strawman for the := operator
allen at wirfs-brock.com
Thu Aug 9 09:48:35 PDT 2012
On Aug 8, 2012, at 9:36 PM, Axel Rauschmayer wrote:
>> I still find the difference between assigning and defining very subtle. I am still trying to fully wrap my head around it.
>> The best way to think about it is to think of how innerHTML works. If you "define" a property called "innerHTML", it would pave over the existing innerHTML and all of the semantics would be lost. When you "assign" to elem.innerHTML, the accessor semantics handle updating the DOM with the value given as the AssignmentExpression on RHS.
>> Hopefully that helps?
> Thanks. With properties, we are missing the clarity that we have with variables: You can’t assign to an undeclared variable (in strict mode). With properties, assignment “auto-declares” if there is no own property and no setter. So things are less clear.
I think this lack of clarity may be a symptom of thinking about JS programming tasks at too low of a level.
Here is how I would make the distinction:
In some parts of a program you are defining new abstractions (either by creating new abstractions from scratch or by extending existing abstractions). As you are designing such abstractions you think about possibilities. What role does this abstraction serve in the larger context of my program. How will its consumers interact with it. What do I need to define to enable those possibilities.
In other parts of a program you are interacting with concrete instances of abstractions that were perviously defined either by you or by somebody else. You are using the prepackaged behaviors provided by the abstraction (as designed by its creator). You think about, how can I use the available behaviors of this and other available abstractions to solve the problem at hand. You think about what does this abstraction represent and what can it do for me.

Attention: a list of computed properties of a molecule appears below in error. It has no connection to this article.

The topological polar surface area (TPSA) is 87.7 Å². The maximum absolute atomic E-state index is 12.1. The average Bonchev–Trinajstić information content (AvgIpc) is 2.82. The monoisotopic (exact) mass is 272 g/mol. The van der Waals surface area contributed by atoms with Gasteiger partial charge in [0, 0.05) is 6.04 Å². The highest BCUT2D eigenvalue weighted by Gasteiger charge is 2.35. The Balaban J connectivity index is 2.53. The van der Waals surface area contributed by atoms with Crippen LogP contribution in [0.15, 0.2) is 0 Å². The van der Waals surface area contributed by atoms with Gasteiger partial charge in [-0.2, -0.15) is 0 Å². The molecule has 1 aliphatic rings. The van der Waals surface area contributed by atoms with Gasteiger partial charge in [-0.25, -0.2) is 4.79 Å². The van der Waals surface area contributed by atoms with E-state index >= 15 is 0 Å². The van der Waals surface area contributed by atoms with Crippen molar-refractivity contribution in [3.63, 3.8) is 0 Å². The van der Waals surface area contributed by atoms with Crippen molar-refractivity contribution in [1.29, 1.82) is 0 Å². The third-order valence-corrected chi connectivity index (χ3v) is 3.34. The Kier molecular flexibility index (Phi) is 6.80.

Object literals, class declarations, Object.define* methods, and construtor functions, and the proposed := operator are language constructs that are commonly used in the parts of a program that define new abstractions. They are used to build abstractions.
Property access, method invocations, and property assignment (=) are language constructs that are commonly used in the parts of programs that are interacting with instances of previously defined abstractions. They are used to interact with abstractions.
If you think about JS programming in this way the distinction between = and := seems quite clear.
For DOM elements and innerHTML it comes down to deciding which of the following applies:
1) Do I want to update the innerHTML state of a DOM element instance? I need to use =
2) Do I want to define a new kind of DOM element with unique innerHTL behavior? I need to use :=
There are irregularities around the edges such as when assignment auto defines a missing property but they are of minor importance if a programmer clearly understands where they are defining abstractions and where they are consuming abstractions.
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